Art and Science in Occupational Therapy Practice

Patient sewing cloth with therapist overseeing

“Man, through the use of his hands as they are energized by the mind and will, can influence the state of his own health.” – Mary Reilly

Art as Meaningful Occupation

In the field of occupational therapy, the term “occupation” encompasses all the things that people want or need to do. This includes the use of occupation as a medium of self-expression. The concept of occupation (i.e., the act of doing), is perceived as both an end and a means for achieving health outcomes.

Arts and crafts fit well within the pragmatic foundations of the occupational therapy profession.

Five Benefits of Integrating Art into Clinical Practice

  1. Art provides a fun and creative alternative to routine therapy.
  2. Art-based activities are appropriate for all ages and ability levels.
  3. Art provides opportunities for communication and self-expression.
  4. Expressive media provides sensory input that can be self-regulating.
  5. Arts and crafts empower the client to return to a previous creative interest or explore something new.

Art’s History as a Modality of Choice

Arts and crafts have been utilized as a therapeutic modality in occupational therapy practice for over a century.

The profession was founded during the Arts and Crafts movement, an ideology that began in opposition to skilled workers being replaced by machines during the Industrial Revolution.1 Advocates for the movement promoted the creation of handmade goods that were simple in design and made from natural materials.2

At the turn of the century, arts and crafts were the central focus of the first community-based occupational therapy workshops. Crafting played an important role in the physical, mental, and vocational rehabilitation of wounded soldiers returning home from the First and Second World Wars.3

Convalescent clubs and sheltered workshops offered instruction in handcrafts such as weaving, woodworking, and printing. Handmade goods were often sold directly to the public. These programs enabled recovering soldiers to rehabilitate and develop skills for economic self-sufficiency.1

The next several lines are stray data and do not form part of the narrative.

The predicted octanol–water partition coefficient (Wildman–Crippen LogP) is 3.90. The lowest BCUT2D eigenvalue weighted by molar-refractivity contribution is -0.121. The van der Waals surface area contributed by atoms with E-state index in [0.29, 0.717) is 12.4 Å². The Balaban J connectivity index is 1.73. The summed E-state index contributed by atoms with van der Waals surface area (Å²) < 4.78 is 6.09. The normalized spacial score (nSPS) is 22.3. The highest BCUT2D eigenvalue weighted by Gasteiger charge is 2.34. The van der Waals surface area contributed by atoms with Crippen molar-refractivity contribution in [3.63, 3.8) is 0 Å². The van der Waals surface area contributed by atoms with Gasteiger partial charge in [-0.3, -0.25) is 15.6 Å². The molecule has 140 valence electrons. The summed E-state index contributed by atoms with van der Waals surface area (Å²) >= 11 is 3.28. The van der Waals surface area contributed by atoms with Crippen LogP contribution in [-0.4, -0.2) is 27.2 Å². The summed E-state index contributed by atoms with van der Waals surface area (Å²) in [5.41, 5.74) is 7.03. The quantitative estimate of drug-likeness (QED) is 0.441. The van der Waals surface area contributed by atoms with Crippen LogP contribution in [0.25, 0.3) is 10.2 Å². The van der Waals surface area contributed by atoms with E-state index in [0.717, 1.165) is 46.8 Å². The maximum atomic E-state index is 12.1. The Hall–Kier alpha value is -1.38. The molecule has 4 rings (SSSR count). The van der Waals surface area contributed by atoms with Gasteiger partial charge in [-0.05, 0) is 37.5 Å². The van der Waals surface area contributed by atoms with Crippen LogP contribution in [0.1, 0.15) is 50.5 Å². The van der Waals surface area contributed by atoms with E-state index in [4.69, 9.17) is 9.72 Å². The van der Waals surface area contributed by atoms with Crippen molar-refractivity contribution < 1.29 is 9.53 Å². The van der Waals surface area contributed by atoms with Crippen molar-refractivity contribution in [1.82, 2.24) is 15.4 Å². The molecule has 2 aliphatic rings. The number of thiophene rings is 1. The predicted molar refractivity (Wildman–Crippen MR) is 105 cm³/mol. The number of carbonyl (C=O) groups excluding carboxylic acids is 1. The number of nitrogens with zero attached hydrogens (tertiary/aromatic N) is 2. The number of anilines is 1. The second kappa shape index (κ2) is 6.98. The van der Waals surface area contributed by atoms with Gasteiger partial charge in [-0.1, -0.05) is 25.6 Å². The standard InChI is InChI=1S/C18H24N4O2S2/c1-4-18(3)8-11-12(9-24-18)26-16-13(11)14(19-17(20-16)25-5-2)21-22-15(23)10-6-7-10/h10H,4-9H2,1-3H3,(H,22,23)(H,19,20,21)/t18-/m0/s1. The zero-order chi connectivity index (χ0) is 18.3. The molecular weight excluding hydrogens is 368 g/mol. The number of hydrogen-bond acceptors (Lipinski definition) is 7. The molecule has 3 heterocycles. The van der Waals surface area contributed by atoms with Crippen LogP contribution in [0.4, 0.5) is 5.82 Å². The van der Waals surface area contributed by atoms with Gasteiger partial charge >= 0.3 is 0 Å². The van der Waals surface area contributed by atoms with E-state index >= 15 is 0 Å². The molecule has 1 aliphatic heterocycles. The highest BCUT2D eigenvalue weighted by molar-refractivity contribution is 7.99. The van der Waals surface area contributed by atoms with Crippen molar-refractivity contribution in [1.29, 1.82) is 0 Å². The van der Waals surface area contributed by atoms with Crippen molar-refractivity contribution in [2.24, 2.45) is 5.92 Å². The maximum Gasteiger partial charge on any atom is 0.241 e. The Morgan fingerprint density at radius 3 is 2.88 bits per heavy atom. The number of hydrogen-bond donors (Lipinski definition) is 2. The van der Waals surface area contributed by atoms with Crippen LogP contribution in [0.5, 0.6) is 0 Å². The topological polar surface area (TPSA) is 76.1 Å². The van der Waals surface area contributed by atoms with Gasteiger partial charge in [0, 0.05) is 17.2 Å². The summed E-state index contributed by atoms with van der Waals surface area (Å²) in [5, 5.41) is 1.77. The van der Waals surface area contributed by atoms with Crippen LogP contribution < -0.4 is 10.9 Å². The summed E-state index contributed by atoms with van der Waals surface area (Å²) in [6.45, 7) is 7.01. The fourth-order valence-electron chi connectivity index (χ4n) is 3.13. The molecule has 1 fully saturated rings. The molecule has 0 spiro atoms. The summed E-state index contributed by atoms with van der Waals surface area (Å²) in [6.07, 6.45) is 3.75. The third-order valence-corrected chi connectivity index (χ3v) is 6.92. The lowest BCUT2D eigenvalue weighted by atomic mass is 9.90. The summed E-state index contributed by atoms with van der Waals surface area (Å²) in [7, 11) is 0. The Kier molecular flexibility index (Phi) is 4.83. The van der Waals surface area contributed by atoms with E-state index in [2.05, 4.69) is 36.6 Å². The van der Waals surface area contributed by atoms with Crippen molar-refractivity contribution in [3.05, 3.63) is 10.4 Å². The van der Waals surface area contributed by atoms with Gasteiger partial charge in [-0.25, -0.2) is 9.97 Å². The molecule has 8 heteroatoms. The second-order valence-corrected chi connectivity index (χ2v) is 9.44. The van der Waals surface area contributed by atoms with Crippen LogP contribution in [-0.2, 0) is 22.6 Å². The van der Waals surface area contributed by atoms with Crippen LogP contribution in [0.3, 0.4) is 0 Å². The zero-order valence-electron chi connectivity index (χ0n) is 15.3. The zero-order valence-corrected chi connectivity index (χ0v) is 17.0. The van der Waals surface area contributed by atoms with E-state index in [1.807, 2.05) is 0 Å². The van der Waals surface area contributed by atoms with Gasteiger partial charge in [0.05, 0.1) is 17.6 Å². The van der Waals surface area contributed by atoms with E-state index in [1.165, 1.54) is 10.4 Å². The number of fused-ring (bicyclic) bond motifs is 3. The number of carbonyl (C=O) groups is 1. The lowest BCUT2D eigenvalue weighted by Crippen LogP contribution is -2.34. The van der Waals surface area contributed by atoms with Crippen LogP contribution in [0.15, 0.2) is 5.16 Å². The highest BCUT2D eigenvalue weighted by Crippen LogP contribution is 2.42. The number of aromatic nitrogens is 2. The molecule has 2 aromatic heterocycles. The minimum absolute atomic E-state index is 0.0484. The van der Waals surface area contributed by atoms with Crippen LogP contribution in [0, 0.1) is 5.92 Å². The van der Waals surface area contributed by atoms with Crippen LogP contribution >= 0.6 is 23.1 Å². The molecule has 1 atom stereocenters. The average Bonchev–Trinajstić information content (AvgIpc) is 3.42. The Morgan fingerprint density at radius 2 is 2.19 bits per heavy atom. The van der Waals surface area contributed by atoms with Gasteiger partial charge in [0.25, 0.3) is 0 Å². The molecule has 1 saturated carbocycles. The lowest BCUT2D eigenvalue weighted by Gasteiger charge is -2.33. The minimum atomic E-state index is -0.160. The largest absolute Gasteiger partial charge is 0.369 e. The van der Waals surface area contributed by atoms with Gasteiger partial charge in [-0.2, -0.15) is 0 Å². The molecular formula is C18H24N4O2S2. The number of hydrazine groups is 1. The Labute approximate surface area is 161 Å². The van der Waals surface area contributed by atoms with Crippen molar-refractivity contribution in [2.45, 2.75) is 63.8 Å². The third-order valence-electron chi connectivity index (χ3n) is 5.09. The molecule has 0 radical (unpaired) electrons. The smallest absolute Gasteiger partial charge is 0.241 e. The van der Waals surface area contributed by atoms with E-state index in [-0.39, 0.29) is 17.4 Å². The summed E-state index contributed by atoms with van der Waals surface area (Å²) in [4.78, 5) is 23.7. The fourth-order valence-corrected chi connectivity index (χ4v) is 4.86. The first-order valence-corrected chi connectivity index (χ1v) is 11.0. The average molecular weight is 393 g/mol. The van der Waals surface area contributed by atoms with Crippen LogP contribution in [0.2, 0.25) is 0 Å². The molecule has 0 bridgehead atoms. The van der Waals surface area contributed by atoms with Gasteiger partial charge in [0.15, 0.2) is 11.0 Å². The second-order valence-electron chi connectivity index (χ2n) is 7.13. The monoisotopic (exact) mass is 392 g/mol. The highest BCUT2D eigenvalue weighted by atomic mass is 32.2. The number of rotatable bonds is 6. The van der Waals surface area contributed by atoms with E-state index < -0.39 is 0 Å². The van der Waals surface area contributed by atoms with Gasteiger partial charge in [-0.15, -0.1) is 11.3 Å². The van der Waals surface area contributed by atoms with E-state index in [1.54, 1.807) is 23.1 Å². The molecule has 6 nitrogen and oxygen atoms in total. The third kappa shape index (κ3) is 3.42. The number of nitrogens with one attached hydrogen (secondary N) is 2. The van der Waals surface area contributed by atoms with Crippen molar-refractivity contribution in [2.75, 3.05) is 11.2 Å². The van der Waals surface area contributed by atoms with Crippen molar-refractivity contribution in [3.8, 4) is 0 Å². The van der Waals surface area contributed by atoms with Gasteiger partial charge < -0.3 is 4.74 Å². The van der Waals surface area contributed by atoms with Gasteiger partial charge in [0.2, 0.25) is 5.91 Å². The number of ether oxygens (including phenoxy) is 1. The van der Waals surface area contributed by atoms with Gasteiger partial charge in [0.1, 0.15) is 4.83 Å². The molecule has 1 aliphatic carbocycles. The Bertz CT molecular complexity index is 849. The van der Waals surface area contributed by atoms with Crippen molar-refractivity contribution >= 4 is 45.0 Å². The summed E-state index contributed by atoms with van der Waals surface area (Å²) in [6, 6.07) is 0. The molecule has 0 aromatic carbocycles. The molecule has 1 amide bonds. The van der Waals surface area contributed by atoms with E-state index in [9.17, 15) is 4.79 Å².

“Handcrafts have a special therapeutic value as they afford occupation, which combines the elements of play and recreation with work and accomplishment. They give a concrete return and provide a stimulus to mental activity and muscular exercise at the same time, and afford an opportunity for creation and self-expression.” – Alli Berman 4

Returning to Our Roots

With a growing body of evidence supporting health and wellness benefits, art continues to be the modality of choice in many practice settings. Art-based activities create balance between traditional medicine and personal medicine, offering practical treatment and meaningful enjoyment.

The use of arts and crafts as therapy is an example of how art and science blend together in occupational therapy practice.

  1. Cole, M. B., & Tufano, R. (2008). Applied theories in occupational therapy: A practical approach. Thorofare, NJ: SACK Incorporated.
  2. Levine, R. E. (1987). The influence of the arts-and-crafts movement on the professional status of occupational therapy. The American Journal of Occupational Therapy41(4), 248-254.
  3. Quiroga, V. A. (1995). Occupational therapy: The first thirty years, 1900-1930. Bethesda, MD: American Occupational Therapy Association, Inc.
  4. Johnson, S. C. (1920). Instruction in handcrafts and design for hospital patients. Modern Hospital, 15, 69-72
  5. Reilly, M. (1962). Occupational therapy can be one of the great ideas of 20th century medicine. Eleanor Clark Slagle Lecture. American Journal of Occupational Therapy, 16(1), 1-9.